The draw is flawless. The smoke is thick and full. The ash is quite dark, but firm and with nice black rings. I would call this cigar medium-full bodied, full flavored. The sweetness of the Brazilian wrapper ties all the flavors together. The smoke time is two hours.

Would I buy this cigar again? Yes I will

number91

Categories: 91, Agio Caribbean Tobacco Company, Balmoral, Dominican cigars | Tags: , , , ,

Merciless Toro by JdN

Up until recently, I had never heard of this cigar even though I’m a fan of Joya de Nicaragua. I had never heard of it because it’s a house blend for the American based online retailer Famous Smoke. But I ran into them when I was browsing the website of Malaysian retailer Borneo Cigars. I was placing an order anyway, so I added these.

The cigars utilize Nicaraguan fillers with a Dominican binder and Ecuadorian Habano wrapper. The only vitola Borneo Cigars was selling was the 6×50 Toro. The price was really good, around 5 euro per cigar, so I decided to pull the trigger and get myself a few. I mean, I was placing an order anyway so why not add a few from one of my favorite factories?

The wrapper is dark, rough and intimidating. With the reputation of Joya de Nicaragua producing strong cigars, the name, and the looks, this cigar is intended to strike fear. The wrapper feels like fine leather. The construction is flawless and the ring is gorgeous. Black with silver and a popping red. The aroma is strong, manure is what I smell.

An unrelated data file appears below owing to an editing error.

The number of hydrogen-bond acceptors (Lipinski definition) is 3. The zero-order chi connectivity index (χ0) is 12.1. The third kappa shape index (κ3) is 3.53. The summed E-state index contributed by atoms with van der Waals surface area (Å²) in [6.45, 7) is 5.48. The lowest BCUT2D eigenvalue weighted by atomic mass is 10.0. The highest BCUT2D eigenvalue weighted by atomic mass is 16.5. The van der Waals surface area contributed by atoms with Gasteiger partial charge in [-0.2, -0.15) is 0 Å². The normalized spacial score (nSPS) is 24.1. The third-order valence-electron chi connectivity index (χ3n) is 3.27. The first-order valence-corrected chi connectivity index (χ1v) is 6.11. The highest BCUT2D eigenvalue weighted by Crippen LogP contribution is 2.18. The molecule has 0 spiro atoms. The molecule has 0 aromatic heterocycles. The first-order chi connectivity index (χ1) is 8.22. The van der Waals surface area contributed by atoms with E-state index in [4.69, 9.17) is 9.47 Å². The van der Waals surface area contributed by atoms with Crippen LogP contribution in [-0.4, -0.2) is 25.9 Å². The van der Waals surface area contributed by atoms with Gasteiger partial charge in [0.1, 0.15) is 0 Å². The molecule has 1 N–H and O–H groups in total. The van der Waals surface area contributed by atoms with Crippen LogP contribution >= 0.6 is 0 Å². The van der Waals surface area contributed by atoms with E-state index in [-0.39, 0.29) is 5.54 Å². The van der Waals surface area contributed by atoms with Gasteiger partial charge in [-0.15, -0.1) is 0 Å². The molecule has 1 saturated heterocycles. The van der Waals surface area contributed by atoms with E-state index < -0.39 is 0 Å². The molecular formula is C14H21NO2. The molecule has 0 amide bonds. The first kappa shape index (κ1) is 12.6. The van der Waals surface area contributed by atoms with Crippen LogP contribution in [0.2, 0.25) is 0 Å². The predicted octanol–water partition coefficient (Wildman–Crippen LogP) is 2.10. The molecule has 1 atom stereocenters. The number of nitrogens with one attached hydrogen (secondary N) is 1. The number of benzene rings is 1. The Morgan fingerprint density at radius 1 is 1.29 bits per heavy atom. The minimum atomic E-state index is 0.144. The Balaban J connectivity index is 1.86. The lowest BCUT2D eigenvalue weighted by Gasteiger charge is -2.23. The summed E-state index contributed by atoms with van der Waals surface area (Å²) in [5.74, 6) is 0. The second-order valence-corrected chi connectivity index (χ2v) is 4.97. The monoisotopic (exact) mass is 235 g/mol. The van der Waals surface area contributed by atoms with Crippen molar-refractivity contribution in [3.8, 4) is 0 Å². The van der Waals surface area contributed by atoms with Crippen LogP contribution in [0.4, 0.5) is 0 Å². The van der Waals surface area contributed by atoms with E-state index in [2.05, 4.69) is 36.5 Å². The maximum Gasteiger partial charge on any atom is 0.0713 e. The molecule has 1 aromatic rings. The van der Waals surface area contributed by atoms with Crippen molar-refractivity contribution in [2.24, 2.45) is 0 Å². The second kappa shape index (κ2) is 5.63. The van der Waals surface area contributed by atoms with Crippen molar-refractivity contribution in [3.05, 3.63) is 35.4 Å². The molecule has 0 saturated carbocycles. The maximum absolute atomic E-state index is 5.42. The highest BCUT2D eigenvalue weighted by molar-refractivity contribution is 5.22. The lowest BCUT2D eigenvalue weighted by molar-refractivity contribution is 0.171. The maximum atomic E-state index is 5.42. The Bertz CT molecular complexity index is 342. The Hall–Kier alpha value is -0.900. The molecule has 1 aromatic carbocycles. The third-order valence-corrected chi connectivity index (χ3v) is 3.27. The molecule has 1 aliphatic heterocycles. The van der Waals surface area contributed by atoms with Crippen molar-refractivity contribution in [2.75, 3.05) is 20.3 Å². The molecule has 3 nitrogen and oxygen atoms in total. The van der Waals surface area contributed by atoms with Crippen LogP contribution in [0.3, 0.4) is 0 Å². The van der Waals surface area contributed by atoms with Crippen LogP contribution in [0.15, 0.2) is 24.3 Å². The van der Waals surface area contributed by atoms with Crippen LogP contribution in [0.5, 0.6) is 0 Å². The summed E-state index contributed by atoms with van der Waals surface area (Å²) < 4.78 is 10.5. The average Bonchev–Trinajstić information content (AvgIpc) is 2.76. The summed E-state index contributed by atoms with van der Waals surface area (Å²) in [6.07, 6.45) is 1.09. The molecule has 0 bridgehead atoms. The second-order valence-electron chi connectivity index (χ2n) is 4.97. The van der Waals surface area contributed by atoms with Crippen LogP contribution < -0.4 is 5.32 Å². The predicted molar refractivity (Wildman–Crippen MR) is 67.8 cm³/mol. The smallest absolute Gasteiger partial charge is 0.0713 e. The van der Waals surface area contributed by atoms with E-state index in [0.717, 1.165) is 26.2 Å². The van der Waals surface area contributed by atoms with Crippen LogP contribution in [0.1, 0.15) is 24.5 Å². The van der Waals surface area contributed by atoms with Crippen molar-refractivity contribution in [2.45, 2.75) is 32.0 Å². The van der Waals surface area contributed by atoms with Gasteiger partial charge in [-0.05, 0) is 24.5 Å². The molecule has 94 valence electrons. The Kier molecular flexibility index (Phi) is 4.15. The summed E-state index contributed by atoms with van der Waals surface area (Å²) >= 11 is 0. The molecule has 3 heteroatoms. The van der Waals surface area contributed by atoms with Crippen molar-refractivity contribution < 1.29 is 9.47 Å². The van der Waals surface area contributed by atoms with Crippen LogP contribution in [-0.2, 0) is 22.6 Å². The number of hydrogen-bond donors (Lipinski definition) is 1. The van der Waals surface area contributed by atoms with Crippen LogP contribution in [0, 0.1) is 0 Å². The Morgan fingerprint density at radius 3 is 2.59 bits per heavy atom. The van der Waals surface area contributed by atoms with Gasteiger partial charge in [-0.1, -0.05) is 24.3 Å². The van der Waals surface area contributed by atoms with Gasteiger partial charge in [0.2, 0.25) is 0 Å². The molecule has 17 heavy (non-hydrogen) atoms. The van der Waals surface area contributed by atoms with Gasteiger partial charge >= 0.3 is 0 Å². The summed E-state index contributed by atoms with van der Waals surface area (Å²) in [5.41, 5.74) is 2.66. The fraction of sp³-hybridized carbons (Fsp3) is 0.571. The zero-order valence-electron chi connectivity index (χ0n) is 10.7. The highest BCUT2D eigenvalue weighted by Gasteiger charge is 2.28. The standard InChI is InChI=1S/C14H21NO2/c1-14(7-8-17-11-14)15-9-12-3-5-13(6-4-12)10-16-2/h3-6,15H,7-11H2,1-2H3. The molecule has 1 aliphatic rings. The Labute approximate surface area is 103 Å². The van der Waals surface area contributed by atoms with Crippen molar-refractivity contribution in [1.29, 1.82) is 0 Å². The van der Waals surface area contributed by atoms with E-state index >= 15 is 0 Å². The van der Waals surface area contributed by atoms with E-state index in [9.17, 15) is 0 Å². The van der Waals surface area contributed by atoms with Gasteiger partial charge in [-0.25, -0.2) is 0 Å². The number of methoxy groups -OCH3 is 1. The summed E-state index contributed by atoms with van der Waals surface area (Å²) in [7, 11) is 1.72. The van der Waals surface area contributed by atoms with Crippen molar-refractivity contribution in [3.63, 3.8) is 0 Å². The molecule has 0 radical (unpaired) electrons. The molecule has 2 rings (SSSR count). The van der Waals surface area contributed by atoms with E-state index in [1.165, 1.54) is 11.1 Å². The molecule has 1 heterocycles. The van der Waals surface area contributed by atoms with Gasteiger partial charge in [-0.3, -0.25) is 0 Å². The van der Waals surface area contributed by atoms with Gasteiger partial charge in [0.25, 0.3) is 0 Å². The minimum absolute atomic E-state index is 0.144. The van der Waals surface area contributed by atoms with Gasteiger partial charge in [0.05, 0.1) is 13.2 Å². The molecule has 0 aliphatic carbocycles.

The cold draw is fine, with a spicy and dry raw tobacco and raisin flavor. Right from the start, I taste dry leather with coffee. I also taste mushrooms and oak. After a few puffs, the cigar gets more of a soil and cedar flavor, with a little salt. The mouthfeel is dry. The cigar leans very much to the wood, earth, and vegetal spectrum of the flavor wheel. After a centimeter, I taste some nutmeg and cumin, with some milk chocolate sweetness. I also get some metallic flavors. The milk chocolate gets stronger and finally, I taste some pepper too. After a third, I taste some toast with roasted almonds and sugar. The pepper is still there. The second third starts sweeter, but it’s aspartame sweetness. I also taste some citrus. Halfway the cigar is earthy, woody with milk chocolate and citrus. The cigar has some butter creaminess to it now. In the final third, the chocolate is getting stronger supported by some leather. The mouthfeel is creamy yet dry. In the final puffs, I taste some thin mints too.


The draw is great, the ash is like a stack of coins. Firm and dense. The smoke is decent, could be a bit thicker. I would call this cigar medium-full bodied and flavored. The smoke time is two hours and forty minutes

Would I buy this cigar again? Yes, I want more

number90

Categories: 90, Fabrica de Tabacos Joya de Nicaragua, Merciless, Nicaraguan cigars | Tags: , , ,